Developing friendships and social support through online gaming: A mixed methods analysis of online gaming network communication


Video games are a popular hobby despite associations with social isolation and depression. However, some games offer avenues to connect with others through bridging and bonding social capital which provide social support and improve mental health. Virtually mediated social connections are particularly important during times of social distancing. This study examined an online gaming community discussant network through social network analysis mixed methods. Participants (n=40) recruited from an online gaming site reported depressive symptoms (PHQ-9), online and in-real-life (IRL) social support, and site members with whom they discussed important life matters. Participants also completed “free response” items where they reported topics of conversation most often and most recently discussed with other members, as well as the reason they chose to speak to a site member. Quadratic assignment procedure multiple regression analysis determined significant associations between social support (online and IRL), network structure, and depressive symptoms. Inductive qualitative analysis was used to analyze free-response items with a focus on identifying bridging and bonding capital present within online connections. Depressive symptoms were significantly associated with online (β=0.39) and IRL social support (β=-0.44). Online social support was significantly associated with depressive symptoms (β=0.21), IRL social support (β=0.55), and network structural factors. Topics of conversation reported by members most often were bridging capital topics (e.g., mutual interests, current events), while topics reported by members in their most recent conversation were more personal and could be construed as bonding capital (e.g., personal relationships, stressors). When asked why they chose to talk to a site member, many members mentioned bonding social capital concepts (e.g., trust and built relationship. Building online relationships to provide bonding social capital could supply buffering effects for those feeling socially isolated during social distancing.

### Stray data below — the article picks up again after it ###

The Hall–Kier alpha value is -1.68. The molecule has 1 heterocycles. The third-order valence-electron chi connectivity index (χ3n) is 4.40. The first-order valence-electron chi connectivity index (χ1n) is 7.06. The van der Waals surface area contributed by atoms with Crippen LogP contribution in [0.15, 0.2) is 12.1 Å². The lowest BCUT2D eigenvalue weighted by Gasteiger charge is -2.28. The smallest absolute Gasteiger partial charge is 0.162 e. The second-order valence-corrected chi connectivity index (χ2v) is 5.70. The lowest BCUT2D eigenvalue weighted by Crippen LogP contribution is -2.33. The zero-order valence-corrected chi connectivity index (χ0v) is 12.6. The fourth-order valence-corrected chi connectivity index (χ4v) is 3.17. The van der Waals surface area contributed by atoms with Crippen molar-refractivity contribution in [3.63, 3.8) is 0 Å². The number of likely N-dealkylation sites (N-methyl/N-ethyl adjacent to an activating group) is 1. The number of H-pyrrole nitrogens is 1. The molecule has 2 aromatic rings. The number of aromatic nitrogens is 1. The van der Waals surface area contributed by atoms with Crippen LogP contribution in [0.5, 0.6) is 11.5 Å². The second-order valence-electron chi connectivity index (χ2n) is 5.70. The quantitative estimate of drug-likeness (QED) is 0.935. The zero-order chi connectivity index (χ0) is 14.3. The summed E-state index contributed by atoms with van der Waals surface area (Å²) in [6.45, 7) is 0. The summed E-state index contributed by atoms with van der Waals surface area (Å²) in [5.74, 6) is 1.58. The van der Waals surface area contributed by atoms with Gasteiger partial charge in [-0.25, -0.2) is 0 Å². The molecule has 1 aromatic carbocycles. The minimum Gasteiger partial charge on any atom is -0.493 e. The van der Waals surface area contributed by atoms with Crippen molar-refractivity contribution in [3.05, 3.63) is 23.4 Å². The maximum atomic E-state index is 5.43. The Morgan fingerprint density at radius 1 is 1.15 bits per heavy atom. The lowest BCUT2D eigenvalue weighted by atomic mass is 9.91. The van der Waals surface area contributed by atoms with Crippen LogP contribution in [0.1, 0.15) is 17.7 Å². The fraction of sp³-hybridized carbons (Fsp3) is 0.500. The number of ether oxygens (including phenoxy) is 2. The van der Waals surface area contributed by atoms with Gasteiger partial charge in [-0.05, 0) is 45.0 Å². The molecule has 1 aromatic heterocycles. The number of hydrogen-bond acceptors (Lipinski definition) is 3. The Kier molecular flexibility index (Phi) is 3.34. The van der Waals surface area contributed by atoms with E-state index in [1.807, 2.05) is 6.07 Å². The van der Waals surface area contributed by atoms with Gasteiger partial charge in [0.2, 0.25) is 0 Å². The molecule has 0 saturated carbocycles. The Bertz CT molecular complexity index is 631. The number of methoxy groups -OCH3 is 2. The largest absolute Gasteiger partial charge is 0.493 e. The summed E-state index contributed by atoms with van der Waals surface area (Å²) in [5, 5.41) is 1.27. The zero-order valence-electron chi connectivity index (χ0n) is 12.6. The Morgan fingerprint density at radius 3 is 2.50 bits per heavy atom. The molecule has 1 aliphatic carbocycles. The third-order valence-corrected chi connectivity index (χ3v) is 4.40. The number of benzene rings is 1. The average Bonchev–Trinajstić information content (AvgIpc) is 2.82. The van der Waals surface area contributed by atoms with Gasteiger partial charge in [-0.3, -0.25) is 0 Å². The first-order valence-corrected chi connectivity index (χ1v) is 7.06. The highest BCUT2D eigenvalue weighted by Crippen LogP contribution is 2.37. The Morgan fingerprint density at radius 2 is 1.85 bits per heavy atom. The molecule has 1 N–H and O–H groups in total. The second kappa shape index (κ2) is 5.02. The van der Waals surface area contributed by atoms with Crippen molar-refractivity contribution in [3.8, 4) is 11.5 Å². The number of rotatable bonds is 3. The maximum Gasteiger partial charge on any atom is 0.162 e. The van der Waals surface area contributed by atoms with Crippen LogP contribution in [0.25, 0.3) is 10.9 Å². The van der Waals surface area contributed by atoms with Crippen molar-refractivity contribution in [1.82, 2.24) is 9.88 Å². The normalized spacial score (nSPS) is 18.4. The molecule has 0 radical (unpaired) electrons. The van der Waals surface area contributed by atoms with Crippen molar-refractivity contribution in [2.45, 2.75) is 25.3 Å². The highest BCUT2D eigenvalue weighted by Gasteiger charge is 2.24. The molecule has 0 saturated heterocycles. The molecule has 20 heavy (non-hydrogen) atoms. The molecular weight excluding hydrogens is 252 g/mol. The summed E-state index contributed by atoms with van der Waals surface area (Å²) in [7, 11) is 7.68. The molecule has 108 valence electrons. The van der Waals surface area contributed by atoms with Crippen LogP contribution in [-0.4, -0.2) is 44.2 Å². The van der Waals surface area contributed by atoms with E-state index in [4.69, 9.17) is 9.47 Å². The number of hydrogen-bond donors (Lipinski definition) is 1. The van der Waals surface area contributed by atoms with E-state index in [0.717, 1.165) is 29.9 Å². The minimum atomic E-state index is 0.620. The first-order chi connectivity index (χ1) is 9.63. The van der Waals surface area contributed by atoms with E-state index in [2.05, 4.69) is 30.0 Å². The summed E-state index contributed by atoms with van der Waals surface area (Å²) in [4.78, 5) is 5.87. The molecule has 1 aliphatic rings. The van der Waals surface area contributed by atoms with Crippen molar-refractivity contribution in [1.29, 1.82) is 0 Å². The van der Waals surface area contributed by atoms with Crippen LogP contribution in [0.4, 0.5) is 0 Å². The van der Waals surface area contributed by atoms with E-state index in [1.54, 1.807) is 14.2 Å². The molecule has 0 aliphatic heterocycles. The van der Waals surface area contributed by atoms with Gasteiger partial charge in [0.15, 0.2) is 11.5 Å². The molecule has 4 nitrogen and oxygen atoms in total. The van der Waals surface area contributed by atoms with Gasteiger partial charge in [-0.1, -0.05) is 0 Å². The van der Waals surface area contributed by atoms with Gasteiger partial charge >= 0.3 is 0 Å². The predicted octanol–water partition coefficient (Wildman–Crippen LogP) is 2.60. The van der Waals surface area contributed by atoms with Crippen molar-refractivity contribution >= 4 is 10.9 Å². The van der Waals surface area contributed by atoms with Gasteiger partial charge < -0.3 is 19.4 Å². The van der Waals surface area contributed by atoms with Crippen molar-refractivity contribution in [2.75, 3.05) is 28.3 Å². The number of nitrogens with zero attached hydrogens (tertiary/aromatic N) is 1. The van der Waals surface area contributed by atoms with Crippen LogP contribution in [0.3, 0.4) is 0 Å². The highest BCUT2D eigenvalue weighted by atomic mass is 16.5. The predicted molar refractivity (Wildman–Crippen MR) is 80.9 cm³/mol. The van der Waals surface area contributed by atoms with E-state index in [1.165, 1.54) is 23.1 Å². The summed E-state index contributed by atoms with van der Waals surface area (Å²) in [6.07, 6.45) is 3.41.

North American Social Network Conference 2021
Produced Online